There’s Something Missing from 'Bass Reeves'

david oyelowo as bass reeves in lawmen bass reeves, episode 1, season 1, streaming on paramount, 2023 photo credit emerson millerparamount
There’s Something Missing from 'Bass Reeves'Emerson Miller - Paramount

There are countless devastating stories buried in America's short past. Atrocities such as the 1921 Tulsa Race Massacre and the Osage Murders occurred just within a century's reach of the present day. Yet it has somehow fallen upon Hollywood to reteach these events to the public. Paramount+ and Yellowstone creator Taylor Sheridan's latest series, Lawmen: Bass Reeves, is another one of those long-forgotten stories. Unlike those horrific examples of man's greatest cruelties, Bass Reeves is the tale of a real-life superhero.

Picking near the end of the American Civil War, Lawmen: Bass Reeves tells the story of a runaway slave who became the first Black U.S. Deputy Marshal west of the Mississippi River. Settling in Arkansas, he worked for 32 years as a federal officer—and was even heralded as an excellent marksman. His legendary adventures reportedly served as partial inspiration for the The Lone Ranger.

Get this: During his time in law enforcement, Reeves made 3,000 arrests. 3,000! That's a man on a mission. But he couldn't have vengeful. He didn't kill his marks—he brought them in alive. The man is known for 3,000 arrests, not 3,000 kills. These are pillars of Reeves's life that we know are true, but we don't exactly understand his motivations, which is something I hoped the show would clear up. But in Lawmen: Bass Reeves's first two episodes, which premiere on Paramount+ today, I'm still left wondering just what possessed him to not only take the job—but to be so damn good at it.

For starters, Bass Reeves—which stars the great David Oyelowo in the title role—clearly wants to remind you exactly who Bass Reeves is. When this series was first announced as 1883: The Bass Reeves Story, a majority of audiences thought it was another Yellowstone prequel—and that Reeves was a fictional character. In the first two episodes, the series creators hope to rectify that. "If there was a cheat sheet on the story [of Bass Reeves], this is a great version," director Damian Marcano told Looper. "You can be a fan of cinema to love this show and be like, Wait, this guy was real? Yeah, he was—go look him up."

At the same, Bass Reeves creator Chad Feehan (Ray Donovan) didn't want audiences to feel like they were watching a Wikipedia page. Feehan told MovieWeb that Oyelowo taught him "the things that I didn't know" about the legendary lawman over a four-hour dinner. It compelled him to be "part of the legacy to honor Bass Reeves's life." Still, in the two premiere episodes, we're mostly delivered a whole bunch of setup and plot.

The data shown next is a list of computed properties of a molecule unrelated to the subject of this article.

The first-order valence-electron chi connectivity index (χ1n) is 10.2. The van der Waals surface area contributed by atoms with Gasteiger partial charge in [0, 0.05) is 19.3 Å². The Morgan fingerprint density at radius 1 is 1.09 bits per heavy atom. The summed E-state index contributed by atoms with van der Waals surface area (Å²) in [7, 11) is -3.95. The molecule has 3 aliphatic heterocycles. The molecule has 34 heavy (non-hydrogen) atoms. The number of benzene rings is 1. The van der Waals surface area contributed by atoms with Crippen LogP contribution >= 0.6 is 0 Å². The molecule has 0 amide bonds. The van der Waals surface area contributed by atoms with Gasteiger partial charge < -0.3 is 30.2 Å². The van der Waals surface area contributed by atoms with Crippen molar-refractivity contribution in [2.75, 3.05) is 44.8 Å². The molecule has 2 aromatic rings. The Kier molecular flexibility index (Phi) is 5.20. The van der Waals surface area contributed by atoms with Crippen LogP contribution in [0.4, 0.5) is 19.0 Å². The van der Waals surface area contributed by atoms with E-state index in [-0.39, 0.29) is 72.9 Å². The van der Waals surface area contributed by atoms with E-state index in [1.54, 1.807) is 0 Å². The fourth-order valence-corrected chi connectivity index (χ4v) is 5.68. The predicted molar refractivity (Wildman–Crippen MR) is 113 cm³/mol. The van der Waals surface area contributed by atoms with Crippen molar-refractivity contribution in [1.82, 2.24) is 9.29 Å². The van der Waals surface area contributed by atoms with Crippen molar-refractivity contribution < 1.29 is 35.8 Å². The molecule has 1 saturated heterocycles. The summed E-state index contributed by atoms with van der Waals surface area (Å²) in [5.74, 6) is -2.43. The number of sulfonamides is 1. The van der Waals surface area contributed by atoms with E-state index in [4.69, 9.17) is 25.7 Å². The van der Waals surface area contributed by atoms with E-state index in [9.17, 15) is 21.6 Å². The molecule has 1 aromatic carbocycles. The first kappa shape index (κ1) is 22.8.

We meet Reeves when he's still enslaved by Texas Colonel George R. Reeves, who forces him to fight for the Confederacy in the Civil War. Soon after, Reeves beats the Colonel within an inch of his life and runs away. Once the war is over and slavery is abolished, Reeves settles with his wife in Arkansas and tries to become a farmer. In Lawmen's second episode, Reeves is asked to aid U.S. Deputy Marshal Sherill Lynn (Dennis Quaid) on a mission to Native American land due to his knowledge of the language. Respecting his mercy, intelligence, and commitment to justice, Judge Parker (Donald Sutherland) makes him a deputy.

Oyelowo's performance, if you had any doubt, is captivating. This is a project he has been chasing for over eight years—and you can tell that it's personal. As the actor told Esquire this past summer, it took Sheridan "rejuvenating the western" with Yellowstone to finally get Bass Reeves on television. So, Oyelowo made sure that the first major Hollywood depiction of the Black American legend was powerful. In Lawmen: Bass Reeves, the historical figure is a loving husband and father, a strong Christian, and a man with the earnest heart of Captain America. He doesn’t cuss or discriminate—and he certainly doesn’t fire first. He's as close to a superhero as a man can get.

And yes, it's fantastic to witness Reeves's greatness—and see Oyelowo's talent on full display. But the show's first two episodes have yet to answer exactly what it is about Reeves that made him more than an exemplary historical figure. I could watch Reeves traverse Sheridan's expansive western landscape and shoot down vicious outlaws all day. In one scene, Reeves plays a deliciously tense game of cards with his former master. It's one of the best scenes I've seen in a Sheridan-produced series yet. Dennis Quaid is fantastic as a wacky fellow Deputy U.S. Marshal, and Lauren E. Banks is excellent as Reeves's wife, Jennie. I just hope that the rest of Bass Reeves shows us more of the lawman's humanity—the "things that I didn't know," as creator Chad Feehan described. Throughout all the tragedy, horror, and ugliness of the Old West, something deep within Reeves led him to become every bit the legend he is. Let me see it.

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